The more we try to pin down a definitive definition of metal music, the more difficult it gets. At a certain point, we’ll all channel our inner Justice Potter Stewart and simply say we know it when we hear it. With a glut of bands in the scene, we find a parallel to academia in a certain hyper-specialization, where one particular aspect of one particular corner of the scene is focused on and explored through a new creation built upon the foundations of old ones. This is why the classics are of crucial importance: we need always to be reminded of the wellspring metal came from.
Global Scum is a one-man project of Manuel Harlander, hailing from Austria. If one has the talent (and Harlander certainly does), a one-man project allows for a focused vision of what metal is to an individual to be promulgated, without concessions or creative differences. Metal to Global Scum finds its realization in groove; that dark and punishing sound associated with Pantera and modernized with the help of death metal from Sweden, which focused on a newfound sense of melody and streamlined the process. Bands like Illdisposed and Prevail occupy similar territory, but Global Scum also takes numerous cues from Max Cavelera’s songcraft from Chaos AD up through Inflikted.
Hell is Home uses simple song structures to shift focus entirely to groove riffs, many of which are derivative but solid. “When Blood Turns to Water” apes “Stripped, Raped, and Strangled” in its refrain effectively, and finishes with a big Sepultura-esque buildup to a chunky Illdisposed style riff. “Treacherous Assault” brings a cross between Cavalera Conspiracy’s Inflikted and Illdisposed to mind, and the obnoxious pummeling is shallow but entertaining nonetheless. Harlander seems to understand the fun factor baked into groovy metal; “Life in Chains” has a shout-along chorus that wouldn’t be out of place on Soulfly’s 3, and Global Scum plays it entirely straight-faced. There’s no element of parody here, which is precisely why it’s fun; Harlander clearly enjoys his groovy metal, and lets his inspiration take him where it may.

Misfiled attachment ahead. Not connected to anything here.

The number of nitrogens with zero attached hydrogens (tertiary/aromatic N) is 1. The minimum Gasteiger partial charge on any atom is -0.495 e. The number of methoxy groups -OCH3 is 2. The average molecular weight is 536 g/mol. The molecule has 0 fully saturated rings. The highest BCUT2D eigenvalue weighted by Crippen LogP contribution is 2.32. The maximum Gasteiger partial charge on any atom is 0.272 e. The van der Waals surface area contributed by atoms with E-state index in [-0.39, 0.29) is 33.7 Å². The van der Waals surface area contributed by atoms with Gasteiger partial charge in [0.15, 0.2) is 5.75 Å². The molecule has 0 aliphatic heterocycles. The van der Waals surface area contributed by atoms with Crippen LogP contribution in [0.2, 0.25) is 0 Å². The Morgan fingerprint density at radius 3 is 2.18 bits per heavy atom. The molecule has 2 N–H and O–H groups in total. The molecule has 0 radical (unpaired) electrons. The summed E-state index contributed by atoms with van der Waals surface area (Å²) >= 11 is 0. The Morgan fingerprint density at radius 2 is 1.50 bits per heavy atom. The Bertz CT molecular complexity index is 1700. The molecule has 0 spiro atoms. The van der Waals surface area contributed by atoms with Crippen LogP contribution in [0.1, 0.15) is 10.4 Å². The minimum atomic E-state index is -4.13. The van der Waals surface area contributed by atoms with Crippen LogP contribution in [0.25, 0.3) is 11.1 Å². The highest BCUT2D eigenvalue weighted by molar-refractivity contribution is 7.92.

Sometimes this inspiration leads to ill-advised but not fatal mistakes. “Amok” has a punk edge to it, and Harlander plays the stuff well. However, the polished, clear, and streamlined production takes away that sloppy edge that punk always had; think of it analogous to a highly competent Autopsy cover that suffers due to the use of a drum machine. A well-oiled machine can only replicate so far, after all. “Global Scum” plays with something that reminds of Slayer’s “Cast the First Stone” intro, and while the payoff is good the buildup is mediocre. “Disappointed Life” needlessly apes the beginning sounds of “Back to the Primitive” and wastes about twenty-five seconds on this. These are but tiny hiccups across a ten-track record, however, so the hits still outweigh the misses.
What is metal, then? This is a debate that will be brought into reviews, forums, and editorials until the genre as we know it is no more. Hell is Home sees Global Scum throwing an answer into the running: metal is riffy, metal is aggressive, metal is kinetic, metal is fun. Hell is Home isn’t profound, and that’s because it need not be; some things are just simple and simply enjoyable. The question may be raised as to whether or not we want more out of our music. Much like a simple night in with your loved one can be just as enjoyable as an extravagant night out, metal that makes the brain rattle can be just as enjoyable as metal that makes your brain work. Global Scum is that fun simplicity, not something for the ages but something which is easy to enjoy. Sadly, it’s also easy to forget about amidst the sea of other metal out there, but that doesn’t detract too noticeably from a decent first effort from Mr. Harlander.